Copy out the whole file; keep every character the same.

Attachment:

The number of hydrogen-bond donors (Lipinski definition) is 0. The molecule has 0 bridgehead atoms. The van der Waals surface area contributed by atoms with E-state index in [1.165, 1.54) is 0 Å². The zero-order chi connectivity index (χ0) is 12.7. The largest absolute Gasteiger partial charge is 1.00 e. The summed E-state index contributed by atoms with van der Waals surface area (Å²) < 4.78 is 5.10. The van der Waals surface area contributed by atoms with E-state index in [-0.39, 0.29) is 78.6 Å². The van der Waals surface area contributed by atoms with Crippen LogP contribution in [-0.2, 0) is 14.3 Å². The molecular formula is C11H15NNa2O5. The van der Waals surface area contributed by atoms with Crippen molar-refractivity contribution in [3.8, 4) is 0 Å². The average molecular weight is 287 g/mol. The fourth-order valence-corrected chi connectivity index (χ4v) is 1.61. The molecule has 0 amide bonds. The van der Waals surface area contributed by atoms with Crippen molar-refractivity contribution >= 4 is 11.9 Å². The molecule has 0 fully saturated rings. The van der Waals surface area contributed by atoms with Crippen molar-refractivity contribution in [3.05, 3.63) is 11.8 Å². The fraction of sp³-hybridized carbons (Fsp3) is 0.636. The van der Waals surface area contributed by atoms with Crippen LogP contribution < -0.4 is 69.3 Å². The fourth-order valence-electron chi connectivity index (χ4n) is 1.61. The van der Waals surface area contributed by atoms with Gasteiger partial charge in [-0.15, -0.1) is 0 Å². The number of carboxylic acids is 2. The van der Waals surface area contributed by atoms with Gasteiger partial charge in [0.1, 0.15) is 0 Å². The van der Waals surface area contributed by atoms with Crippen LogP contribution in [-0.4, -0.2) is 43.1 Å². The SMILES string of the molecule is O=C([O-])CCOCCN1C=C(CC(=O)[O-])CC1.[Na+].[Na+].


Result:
The number of hydrogen-bond donors (Lipinski definition) is 0. The molecule has 0 bridgehead atoms. The van der Waals surface area contributed by atoms with E-state index in [1.165, 1.54) is 0 Å². The zero-order chi connectivity index (χ0) is 12.7. The largest absolute Gasteiger partial charge is 1.00 e. The summed E-state index contributed by atoms with van der Waals surface area (Å²) < 4.78 is 5.10. The van der Waals surface area contributed by atoms with E-state index in [-0.39, 0.29) is 78.6 Å². The van der Waals surface area contributed by atoms with Crippen LogP contribution in [-0.2, 0) is 14.3 Å². The molecular formula is C11H15NNa2O5. The van der Waals surface area contributed by atoms with Crippen molar-refractivity contribution in [3.8, 4) is 0 Å². The average molecular weight is 287 g/mol. The fourth-order valence-corrected chi connectivity index (χ4v) is 1.61. The molecule has 0 amide bonds. The van der Waals surface area contributed by atoms with Crippen molar-refractivity contribution >= 4 is 11.9 Å². The molecule has 0 fully saturated rings. The van der Waals surface area contributed by atoms with Crippen molar-refractivity contribution in [3.05, 3.63) is 11.8 Å². The fraction of sp³-hybridized carbons (Fsp3) is 0.636. The van der Waals surface area contributed by atoms with Crippen LogP contribution < -0.4 is 69.3 Å². The fourth-order valence-electron chi connectivity index (χ4n) is 1.61. The van der Waals surface area contributed by atoms with Gasteiger partial charge in [-0.15, -0.1) is 0 Å². The number of carboxylic acids is 2. The van der Waals surface area contributed by atoms with Gasteiger partial charge in [0.1, 0.15) is 0 Å². The van der Waals surface area contributed by atoms with Crippen LogP contribution in [-0.4, -0.2) is 43.1 Å². The SMILES string of the molecule is O=C([O-])CCOCCN1C=C(CC(=O)[O-])CC1.[Na+].[Na+].